1. ITV Report

Teenager 'witnessed her parents suffocating her sister'

Shafilea Ahmed Photo: PA/PA Archive/Press Association Images

A teenager told police how she saw her mother and father murder her sister by forcing a bag into her mouth and suffocating her, a court heard today.

Iftikhar Ahmed, 52, and his wife Faranza, 49, are accused of killing their daughter Shafilea Ahmed in a suspected honour killing at their family home in Warrington in 2003. Both deny the charges.

Shafilea's younger sister Alesha allegedly witnessed the murder but did not tell police until 2010 when she was arrested in connection with an unrelated robbery at her parents' home.

Shafilea Ahmed Credit: PA/PA Archive/Press Association Images

The prosecutor Andrew Edis QC told Chester Crown Court: "She (Alesha) describes what is an act of suffocation by both her parents acting together."

He said they put their hands over her face "to close her airways so she could not breathe," adding that "she had a bag forced into her mouth."

Alesha then allegedly saw her father moving a bundle wrapped in bin liners, which she assumed was her sister's body, into a car.

Mr Edis said Alesha, who is on witness protection, was awaiting sentence on the robbery charge and added: "She hasn't received any promises or indeed any inducement prior to when she first made these allegations."

He described her disclosure as a "bombshell" and said it was either the truth or "a wicked lie made up to help herself".

Police forensic officers examine the riverbank next to the River Kent near Kendal in Cumbria where Shafilea's body was found Credit: Phil Noble/PA Archive/Press Association Images

Today, 22-year-old Alesha started giving her testimony to the court.

Speaking from behind a purple screen just metres from her parents, Ms Ahmed told the court her parents were very restrictive and there was often conflict over what Shafilea would wear, her friends and who she was speaking to on the phone. She said:

Shafilea was leading a life she thought our parents would not approve of ... There would be physical abuse directed at Shafilea. It was both of them. My mum more because she was at home more.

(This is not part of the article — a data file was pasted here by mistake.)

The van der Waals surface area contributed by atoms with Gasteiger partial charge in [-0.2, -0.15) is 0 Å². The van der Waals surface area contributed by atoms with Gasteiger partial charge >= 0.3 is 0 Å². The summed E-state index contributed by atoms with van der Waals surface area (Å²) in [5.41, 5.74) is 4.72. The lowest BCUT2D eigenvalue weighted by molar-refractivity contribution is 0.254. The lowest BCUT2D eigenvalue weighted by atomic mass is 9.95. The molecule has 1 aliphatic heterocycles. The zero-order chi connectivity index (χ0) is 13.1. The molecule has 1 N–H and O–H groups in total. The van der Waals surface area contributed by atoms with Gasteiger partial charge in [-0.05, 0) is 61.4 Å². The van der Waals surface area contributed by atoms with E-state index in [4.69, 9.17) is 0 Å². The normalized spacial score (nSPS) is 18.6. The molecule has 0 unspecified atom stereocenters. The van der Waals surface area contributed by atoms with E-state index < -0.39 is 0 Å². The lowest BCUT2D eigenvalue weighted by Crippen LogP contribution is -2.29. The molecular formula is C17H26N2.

She also recalled one incident involving a knife:

There was an incident in the kitchen, she had her hair in a plait and my parents had a knife to scare her.They passed the knife between them. I was in the kitchen then ran off. They were just hitting her. It was frantic and out of control and she just sat there taking it. The knife was used to scare her. After I saw she had marks on her neck.

Iftikhar and Faranza Ahmed Credit: Martin Rickett/PA Archive/Press Association Images

In 2003, the Ahmed family travelled back to Pakistan. Ms Ahmed said that Shafilea had run away in the weeks before, and made clear she did not want to go.

She told the court that on the morning the family were due to leave, she overheard her mother and uncle talking about the preparation and use of a sedative called Nasha.

I knew it meant the person wouldn't really know what's going on. Then I saw my mum bring it upstairs to my sister. I think my sister just thought mum was being nice and she drank it all. She just started to agree with everything and was quite slow. At the airport she was leaning on the trollies. It wasn't enough to make someone stop her though, it wouldn't have been obvious to the public.

Earlier, Andrew Edis QC for the prosecution, told the jury that Iftikhar and Faranza murdered their daughter when their abuse did not appear to have any effect on her. He told the court:

The defendants, having spent the best part of 12 months trying to really crush her, realised they were never going to be able to succeed and finally killed her because her conduct dishonoured the family, bringing shame on them.

The court heard that police placed a covert listening device in the home of the Ahmeds in November 2003 when Shafilea was still believed to be missing.

In conversations with her other children, Farzana can be heard telling her son: "If the slightest thing comes out of your mouth, we will be stuck in real trouble. Remember that."

Andrew Edis QC said that Shafilea's body had been stripped of anything that might be used to identify her. He said this was "consistent with the killer being someone she knew".

The case continues tomorrow.

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